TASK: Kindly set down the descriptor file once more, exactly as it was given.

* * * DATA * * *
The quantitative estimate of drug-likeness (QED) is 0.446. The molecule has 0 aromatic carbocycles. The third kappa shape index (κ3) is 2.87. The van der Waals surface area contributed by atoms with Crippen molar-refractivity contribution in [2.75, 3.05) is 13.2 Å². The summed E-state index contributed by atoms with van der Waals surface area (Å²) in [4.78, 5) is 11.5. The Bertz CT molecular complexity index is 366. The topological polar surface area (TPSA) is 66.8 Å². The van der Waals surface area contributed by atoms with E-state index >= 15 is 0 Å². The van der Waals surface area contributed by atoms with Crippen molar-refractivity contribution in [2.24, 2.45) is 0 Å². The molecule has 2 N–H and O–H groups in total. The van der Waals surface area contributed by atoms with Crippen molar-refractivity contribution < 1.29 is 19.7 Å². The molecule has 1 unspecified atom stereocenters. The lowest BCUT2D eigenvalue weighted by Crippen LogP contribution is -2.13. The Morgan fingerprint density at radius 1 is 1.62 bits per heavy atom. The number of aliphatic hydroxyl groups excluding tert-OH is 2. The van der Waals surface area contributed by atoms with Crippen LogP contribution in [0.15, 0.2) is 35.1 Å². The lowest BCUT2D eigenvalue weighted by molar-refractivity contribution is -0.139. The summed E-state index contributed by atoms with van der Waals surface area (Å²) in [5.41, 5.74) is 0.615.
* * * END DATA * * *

The quantitative estimate of drug-likeness (QED) is 0.446. The molecule has 0 aromatic carbocycles. The third kappa shape index (κ3) is 2.87. The van der Waals surface area contributed by atoms with Crippen molar-refractivity contribution in [2.75, 3.05) is 13.2 Å². The summed E-state index contributed by atoms with van der Waals surface area (Å²) in [4.78, 5) is 11.5. The Bertz CT molecular complexity index is 366. The topological polar surface area (TPSA) is 66.8 Å². The van der Waals surface area contributed by atoms with E-state index >= 15 is 0 Å². The van der Waals surface area contributed by atoms with Crippen molar-refractivity contribution in [2.24, 2.45) is 0 Å². The molecule has 2 N–H and O–H groups in total. The van der Waals surface area contributed by atoms with Crippen molar-refractivity contribution < 1.29 is 19.7 Å². The molecule has 1 unspecified atom stereocenters. The lowest BCUT2D eigenvalue weighted by Crippen LogP contribution is -2.13. The Morgan fingerprint density at radius 1 is 1.62 bits per heavy atom. The number of aliphatic hydroxyl groups excluding tert-OH is 2. The van der Waals surface area contributed by atoms with Crippen LogP contribution in [0.15, 0.2) is 35.1 Å². The lowest BCUT2D eigenvalue weighted by molar-refractivity contribution is -0.139. The summed E-state index contributed by atoms with van der Waals surface area (Å²) in [5.41, 5.74) is 0.615.